What Can an Information Security Case Study Offer to Its Readers?

An information security case study is a concise report of a real-life project involving some aspect of information security. It can be written to illustrate best practice, to report on a transition to good practice, or to serve as a dreadful warning of what might happen if good practice is not followed. The envisaged readership might include business executives, infosec consultants, or students.

Information security case studies are usually short, with minimal descriptive text beyond what is necessary to set the infosec examples in context. They begin by outlining the original situation, with special reference to any deficiencies in information security, and any incidents that may have arisen. They then go on to describe what was done to implement change, finishing with a description of the current (and hopefully improved) situation.

The organisation that is the subject of an information security case study is always anonymised, even if the text is actually highly complimentary of the organisation. This is done in order to preserve the confidentiality of all information, including the identity of any consulting firm involved in the project. For this reason, some identifying details may be obfuscated or omitted entirely. However, this does not in any way affect the usefulness of the infosec case study for the intended readership, since the underlying principles are still included.

The document can be of great value to business executives who are looking for some examples of what has been done in the past, in order to spark off their thinking as to what might be done in the future in their own organisation. To this end, it is important for case studies to contain as wide a range of people and situations as possible, to maximise the probability that a business executive will find an example that matches their own situation reasonably closely.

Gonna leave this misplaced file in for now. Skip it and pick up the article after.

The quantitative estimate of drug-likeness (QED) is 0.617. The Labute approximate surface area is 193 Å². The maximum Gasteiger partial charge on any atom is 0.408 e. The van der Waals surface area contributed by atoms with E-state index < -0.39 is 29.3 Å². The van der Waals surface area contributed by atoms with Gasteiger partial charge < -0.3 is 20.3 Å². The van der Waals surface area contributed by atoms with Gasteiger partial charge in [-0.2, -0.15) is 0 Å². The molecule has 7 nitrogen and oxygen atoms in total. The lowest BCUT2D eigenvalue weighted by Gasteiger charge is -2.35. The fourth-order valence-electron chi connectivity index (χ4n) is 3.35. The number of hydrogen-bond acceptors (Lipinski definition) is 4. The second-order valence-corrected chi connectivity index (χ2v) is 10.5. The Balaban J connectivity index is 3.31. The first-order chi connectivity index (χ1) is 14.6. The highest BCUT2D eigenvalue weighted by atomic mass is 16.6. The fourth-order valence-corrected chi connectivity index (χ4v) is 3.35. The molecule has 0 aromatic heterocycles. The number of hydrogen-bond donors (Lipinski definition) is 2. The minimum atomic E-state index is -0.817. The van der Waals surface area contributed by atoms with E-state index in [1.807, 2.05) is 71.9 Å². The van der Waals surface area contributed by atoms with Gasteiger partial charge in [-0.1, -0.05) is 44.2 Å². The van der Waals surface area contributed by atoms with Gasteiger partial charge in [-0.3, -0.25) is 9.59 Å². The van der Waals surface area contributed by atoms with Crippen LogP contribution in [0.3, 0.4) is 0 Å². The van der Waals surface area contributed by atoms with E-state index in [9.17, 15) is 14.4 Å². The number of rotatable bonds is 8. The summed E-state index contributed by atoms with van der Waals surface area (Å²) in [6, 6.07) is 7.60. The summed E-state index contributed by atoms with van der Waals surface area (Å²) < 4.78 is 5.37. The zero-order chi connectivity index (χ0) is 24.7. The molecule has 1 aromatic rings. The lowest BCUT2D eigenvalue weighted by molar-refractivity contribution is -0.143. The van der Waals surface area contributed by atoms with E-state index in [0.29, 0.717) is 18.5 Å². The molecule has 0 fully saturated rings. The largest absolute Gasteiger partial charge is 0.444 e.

An information security case study can also benefit infosec consultants, in expanding their specialist knowledge of the field. This readership would be especially interested in detailed reports of the rarer and more specialised situations that might arise, since they themselves may not have encountered these situations even with many years of experience.

Finally, case studies may benefit students of information security, or business management, in preparing themselves for a career in this very young field. The infosec examples can help to anchor the theoretical foundation of their learning, and link it to the real world.

Clearly, information security case studies need to satisfy many competing needs. Some readers will prefer a detailed and specialised exposition of a rare situation, while others will benefit more from a general overview of typical situations. Other readers, of course, will be looking for infosec examples from their own market sector. In all cases, however, an information security case study can provide vital and useful information that no other type of document can offer.

Originally posted 2018-03-17 06:37:26.